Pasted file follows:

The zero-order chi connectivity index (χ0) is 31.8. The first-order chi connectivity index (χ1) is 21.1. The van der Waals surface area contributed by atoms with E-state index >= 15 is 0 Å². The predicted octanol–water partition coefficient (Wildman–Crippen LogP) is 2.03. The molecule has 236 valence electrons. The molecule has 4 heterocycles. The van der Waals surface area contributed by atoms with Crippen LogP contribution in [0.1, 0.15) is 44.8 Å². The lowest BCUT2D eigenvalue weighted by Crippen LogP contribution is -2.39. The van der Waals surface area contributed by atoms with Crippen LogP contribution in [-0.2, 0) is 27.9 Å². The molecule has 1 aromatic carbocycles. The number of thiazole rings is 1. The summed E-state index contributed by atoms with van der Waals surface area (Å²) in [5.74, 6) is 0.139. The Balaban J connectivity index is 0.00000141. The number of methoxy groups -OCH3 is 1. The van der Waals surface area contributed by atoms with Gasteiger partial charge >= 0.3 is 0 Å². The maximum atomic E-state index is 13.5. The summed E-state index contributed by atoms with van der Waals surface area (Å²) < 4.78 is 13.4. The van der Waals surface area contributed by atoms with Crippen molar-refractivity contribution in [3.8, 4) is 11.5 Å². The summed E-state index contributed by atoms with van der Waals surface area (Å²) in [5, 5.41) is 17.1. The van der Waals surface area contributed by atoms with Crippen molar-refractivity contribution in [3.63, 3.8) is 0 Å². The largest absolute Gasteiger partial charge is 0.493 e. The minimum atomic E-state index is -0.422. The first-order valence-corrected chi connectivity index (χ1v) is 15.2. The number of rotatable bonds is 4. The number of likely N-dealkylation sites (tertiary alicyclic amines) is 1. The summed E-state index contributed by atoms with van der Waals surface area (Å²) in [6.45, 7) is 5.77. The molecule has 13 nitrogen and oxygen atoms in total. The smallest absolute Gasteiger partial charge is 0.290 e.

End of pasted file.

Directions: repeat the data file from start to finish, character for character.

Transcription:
The zero-order chi connectivity index (χ0) is 31.8. The first-order chi connectivity index (χ1) is 21.1. The van der Waals surface area contributed by atoms with E-state index >= 15 is 0 Å². The predicted octanol–water partition coefficient (Wildman–Crippen LogP) is 2.03. The molecule has 236 valence electrons. The molecule has 4 heterocycles. The van der Waals surface area contributed by atoms with Crippen LogP contribution in [0.1, 0.15) is 44.8 Å². The lowest BCUT2D eigenvalue weighted by Crippen LogP contribution is -2.39. The van der Waals surface area contributed by atoms with Crippen LogP contribution in [-0.2, 0) is 27.9 Å². The molecule has 1 aromatic carbocycles. The number of thiazole rings is 1. The summed E-state index contributed by atoms with van der Waals surface area (Å²) in [5.74, 6) is 0.139. The Balaban J connectivity index is 0.00000141. The number of methoxy groups -OCH3 is 1. The van der Waals surface area contributed by atoms with Gasteiger partial charge >= 0.3 is 0 Å². The maximum atomic E-state index is 13.5. The summed E-state index contributed by atoms with van der Waals surface area (Å²) < 4.78 is 13.4. The van der Waals surface area contributed by atoms with Crippen molar-refractivity contribution in [3.8, 4) is 11.5 Å². The summed E-state index contributed by atoms with van der Waals surface area (Å²) in [5, 5.41) is 17.1. The van der Waals surface area contributed by atoms with Crippen molar-refractivity contribution in [3.63, 3.8) is 0 Å². The largest absolute Gasteiger partial charge is 0.493 e. The minimum atomic E-state index is -0.422. The first-order valence-corrected chi connectivity index (χ1v) is 15.2. The number of rotatable bonds is 4. The number of likely N-dealkylation sites (tertiary alicyclic amines) is 1. The summed E-state index contributed by atoms with van der Waals surface area (Å²) in [6.45, 7) is 5.77. The molecule has 13 nitrogen and oxygen atoms in total. The smallest absolute Gasteiger partial charge is 0.290 e.